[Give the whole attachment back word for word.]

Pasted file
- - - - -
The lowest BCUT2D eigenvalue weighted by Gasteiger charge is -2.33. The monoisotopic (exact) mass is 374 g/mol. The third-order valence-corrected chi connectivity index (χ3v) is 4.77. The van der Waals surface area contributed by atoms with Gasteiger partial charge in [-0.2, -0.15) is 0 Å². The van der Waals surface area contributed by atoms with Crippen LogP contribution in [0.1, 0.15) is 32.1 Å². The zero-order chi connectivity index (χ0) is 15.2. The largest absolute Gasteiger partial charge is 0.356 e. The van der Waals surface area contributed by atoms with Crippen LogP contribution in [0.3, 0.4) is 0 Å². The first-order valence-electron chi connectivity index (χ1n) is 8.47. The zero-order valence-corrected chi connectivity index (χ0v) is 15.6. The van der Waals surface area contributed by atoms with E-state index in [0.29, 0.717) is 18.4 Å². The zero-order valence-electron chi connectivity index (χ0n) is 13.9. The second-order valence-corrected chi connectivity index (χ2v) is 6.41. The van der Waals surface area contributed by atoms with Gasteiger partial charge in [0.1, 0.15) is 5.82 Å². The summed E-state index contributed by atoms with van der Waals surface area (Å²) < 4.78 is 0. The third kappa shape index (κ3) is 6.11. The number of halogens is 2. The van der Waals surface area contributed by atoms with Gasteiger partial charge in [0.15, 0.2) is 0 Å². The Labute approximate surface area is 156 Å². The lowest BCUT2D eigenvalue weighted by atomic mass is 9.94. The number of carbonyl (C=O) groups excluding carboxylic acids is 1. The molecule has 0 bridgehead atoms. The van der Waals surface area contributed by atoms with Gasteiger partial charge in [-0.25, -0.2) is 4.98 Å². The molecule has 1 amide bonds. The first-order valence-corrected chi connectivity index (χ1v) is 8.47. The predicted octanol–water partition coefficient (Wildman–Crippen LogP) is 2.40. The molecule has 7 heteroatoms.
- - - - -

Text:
The lowest BCUT2D eigenvalue weighted by Gasteiger charge is -2.33. The monoisotopic (exact) mass is 374 g/mol. The third-order valence-corrected chi connectivity index (χ3v) is 4.77. The van der Waals surface area contributed by atoms with Gasteiger partial charge in [-0.2, -0.15) is 0 Å². The van der Waals surface area contributed by atoms with Crippen LogP contribution in [0.1, 0.15) is 32.1 Å². The zero-order chi connectivity index (χ0) is 15.2. The largest absolute Gasteiger partial charge is 0.356 e. The van der Waals surface area contributed by atoms with Crippen LogP contribution in [0.3, 0.4) is 0 Å². The first-order valence-electron chi connectivity index (χ1n) is 8.47. The zero-order valence-corrected chi connectivity index (χ0v) is 15.6. The van der Waals surface area contributed by atoms with E-state index in [0.29, 0.717) is 18.4 Å². The zero-order valence-electron chi connectivity index (χ0n) is 13.9. The second-order valence-corrected chi connectivity index (χ2v) is 6.41. The van der Waals surface area contributed by atoms with Gasteiger partial charge in [0.1, 0.15) is 5.82 Å². The summed E-state index contributed by atoms with van der Waals surface area (Å²) < 4.78 is 0. The third kappa shape index (κ3) is 6.11. The number of halogens is 2. The van der Waals surface area contributed by atoms with Gasteiger partial charge in [0.15, 0.2) is 0 Å². The Labute approximate surface area is 156 Å². The lowest BCUT2D eigenvalue weighted by atomic mass is 9.94. The number of carbonyl (C=O) groups excluding carboxylic acids is 1. The molecule has 0 bridgehead atoms. The van der Waals surface area contributed by atoms with Gasteiger partial charge in [-0.25, -0.2) is 4.98 Å². The molecule has 1 amide bonds. The first-order valence-corrected chi connectivity index (χ1v) is 8.47. The predicted octanol–water partition coefficient (Wildman–Crippen LogP) is 2.40. The molecule has 7 heteroatoms.